SUPERGOD: An Introduction

I wrote an introductory essay of sorts to SUPERGOD for Previews:

….there’s still that little scratchy voice in the middle of the night: I don’t want to be alone. I want there to be something bigger, something that moves in mysterious ways and wants only the best for us. And I will forgive it, the disgusting state of this world, and all the things in it that want to crush and kill me, and have faith that something incredible and invisible and unknowable will make things better. And so (in SUPERGOD), just to make sure, I will build it and keep it by me. I will pretend it’s a weapon, a defensive capability, a computing object or a construction machine – but really it is a Messiah.

But the Messiah, remember, is a very naughty boy.

And here’s my favourite page from #1:


25 thoughts on “SUPERGOD: An Introduction”

  1. I love the essay and the excerpts. Just as I idly wondered if BLACK SUMMER secretly contributed to the fall of George W. Bush, I’m oddly hoping SUPERGOD will cause American religious fundamentalists to either have their heads explode or to permanently lose control of their bowel movements.

  2. This comic is going to be even more amazing than No Heros. I can just feel it.

    Also, just noticed the scientists lack of pants in the second panel. Now I just find myself wondering what that is about…

  3. Mmmm the atheism is strong with this one yyesss!

    I wonder how many times its gone from us making something to try and protect ourselves from ourselves to another excuse at mass murder.

    I’m going to sit back and hope megareactor budda over their ignores me while I laugh at the world burning.

  4. I wish that I could say something witty as the rest of my fellows have, but all I can do is to try and put into words my admiration for your worK (also, just wondering, what is it like to have somany people standing in awe of your work, I mean do you get off on it or what?). This kind of comic is just the kind of thing I needed today, after hearing the extremley depresing resultes of that pannel that is giveing NASA a much needed reality check. Since I have had the missfortune to be born into a barbaric type 0 civ. this will have to tide me over. Thanks! : )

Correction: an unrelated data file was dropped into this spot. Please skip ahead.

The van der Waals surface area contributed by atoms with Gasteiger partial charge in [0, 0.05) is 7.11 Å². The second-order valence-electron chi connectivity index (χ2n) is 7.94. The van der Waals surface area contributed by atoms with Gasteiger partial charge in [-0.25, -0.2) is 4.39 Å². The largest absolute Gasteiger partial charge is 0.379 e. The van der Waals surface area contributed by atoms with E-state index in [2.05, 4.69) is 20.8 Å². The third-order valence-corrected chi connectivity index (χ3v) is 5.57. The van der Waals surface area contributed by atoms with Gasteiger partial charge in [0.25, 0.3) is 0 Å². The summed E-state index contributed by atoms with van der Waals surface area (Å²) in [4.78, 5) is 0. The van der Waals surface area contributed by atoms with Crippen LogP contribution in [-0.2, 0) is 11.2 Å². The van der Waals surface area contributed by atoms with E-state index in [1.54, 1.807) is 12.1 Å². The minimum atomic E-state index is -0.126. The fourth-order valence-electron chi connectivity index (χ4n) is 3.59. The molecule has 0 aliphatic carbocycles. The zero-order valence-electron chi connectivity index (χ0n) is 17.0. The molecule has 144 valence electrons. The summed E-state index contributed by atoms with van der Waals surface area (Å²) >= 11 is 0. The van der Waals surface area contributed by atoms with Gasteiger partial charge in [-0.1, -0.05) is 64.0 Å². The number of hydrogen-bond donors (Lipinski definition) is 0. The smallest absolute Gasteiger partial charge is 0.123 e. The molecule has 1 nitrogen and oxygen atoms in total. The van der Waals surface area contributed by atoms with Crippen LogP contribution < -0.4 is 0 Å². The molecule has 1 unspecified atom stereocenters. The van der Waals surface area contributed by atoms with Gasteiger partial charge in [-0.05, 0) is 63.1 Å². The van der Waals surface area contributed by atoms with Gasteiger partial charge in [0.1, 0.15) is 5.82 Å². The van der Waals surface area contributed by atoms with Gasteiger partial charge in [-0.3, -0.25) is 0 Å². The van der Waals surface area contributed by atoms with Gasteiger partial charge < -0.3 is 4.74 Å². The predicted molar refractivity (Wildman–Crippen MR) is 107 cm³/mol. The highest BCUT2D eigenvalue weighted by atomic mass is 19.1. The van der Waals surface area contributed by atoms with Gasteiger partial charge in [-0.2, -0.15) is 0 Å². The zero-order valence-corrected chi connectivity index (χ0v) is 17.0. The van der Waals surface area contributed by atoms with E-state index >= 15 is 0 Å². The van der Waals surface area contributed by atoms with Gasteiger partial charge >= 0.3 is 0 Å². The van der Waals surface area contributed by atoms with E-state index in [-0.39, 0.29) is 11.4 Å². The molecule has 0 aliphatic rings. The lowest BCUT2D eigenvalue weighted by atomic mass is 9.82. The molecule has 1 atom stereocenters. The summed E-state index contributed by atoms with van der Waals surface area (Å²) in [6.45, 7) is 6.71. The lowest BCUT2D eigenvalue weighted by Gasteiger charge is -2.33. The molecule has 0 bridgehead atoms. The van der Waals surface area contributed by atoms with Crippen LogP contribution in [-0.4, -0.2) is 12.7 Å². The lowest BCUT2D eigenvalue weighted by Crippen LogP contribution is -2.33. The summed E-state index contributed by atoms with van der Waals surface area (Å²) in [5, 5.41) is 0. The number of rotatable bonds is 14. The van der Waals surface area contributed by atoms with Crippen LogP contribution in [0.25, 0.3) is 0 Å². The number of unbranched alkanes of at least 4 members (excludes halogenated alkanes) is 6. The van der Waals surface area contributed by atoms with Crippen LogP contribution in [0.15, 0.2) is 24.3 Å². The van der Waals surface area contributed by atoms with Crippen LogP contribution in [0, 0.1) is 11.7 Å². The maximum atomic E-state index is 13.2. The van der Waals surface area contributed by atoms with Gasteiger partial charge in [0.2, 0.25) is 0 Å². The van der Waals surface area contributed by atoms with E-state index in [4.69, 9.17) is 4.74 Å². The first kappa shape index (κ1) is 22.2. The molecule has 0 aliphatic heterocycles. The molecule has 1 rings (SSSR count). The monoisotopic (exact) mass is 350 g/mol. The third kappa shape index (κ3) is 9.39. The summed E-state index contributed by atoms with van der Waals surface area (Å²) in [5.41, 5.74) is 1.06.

5. “I wouldn’t have noticed the pants-down hands-in thing if you bastards hadn’t pointed it out. That makes this all kinds of disturbing.”

    I actually go in to every situation expecting somebody is masturbating, this is just one of the more obvious cases. See, if you saw things through my eyes you might have guessed that I was masturbating while I typed this, and boy would you be right.

  6. [best Darth Vader voice] “I find your lack of pants disturbing.”

    Great essay; in the end, “superhuman” is still just a subset of “inhuman”. Also I believe the original source of the “Every angel is terrifying” quote is a Rilke poem.

  7. >>>Mike: *Of course* the guys in lab coats are masturbating at the feet of their mushroom-legged industrial god. Remember where you are, man!

    But there’s no tubes to capture the manjuice!

    Face it, if *you* were facing that, wouldn’t *you* grab hold of your balls too? Just to keep them from withdrawing entirely into your abdomen?!

  8. Another interesting little ditty from Mr. Ellis, however, one thing. “But the Messiah, remember, is a very naughty boy”
    If these entities are in fact not human, then why would they have emotions to be able to express “Naughtiness”? For that matter, How could a human write a story about a superhuman entity when said superhuman entity’s thoughts and motivations are beyond the human writer’s abilities to understand (do they even have “thoughts”?), and isn’t the term “Superhuman” itself an oxymoron… Anyhoo. Love your stuff, will definitely pick up, as I have all your other Avatar product.

  9. My main problem is, stopping at 5 issues.

    I would hope the first five would set up a more detailed, traditional narrative to follow. Sadly, I am one who feels that the only real flaw with this book (1-5 miniseries) was conceiving of it AS a mini-series.

    Far more than Black Summer or No Hero, this is a dense narrative that could easily flow for several more issues. If the world does not “end” as the conclusion of the narrative, there are many places to take it using the first five as part (or whole) of a first act.

    Just the degree to a gorgeously drawn and complexly written narrative seems to be vexing so many fans indicates there is something noteworthy (relative to the melange of comic book mediocrity filling retailer shelves) happening in this book.

    I am sad Ellis will undoubtedly stick to his guns on this one and keep it only five issues.

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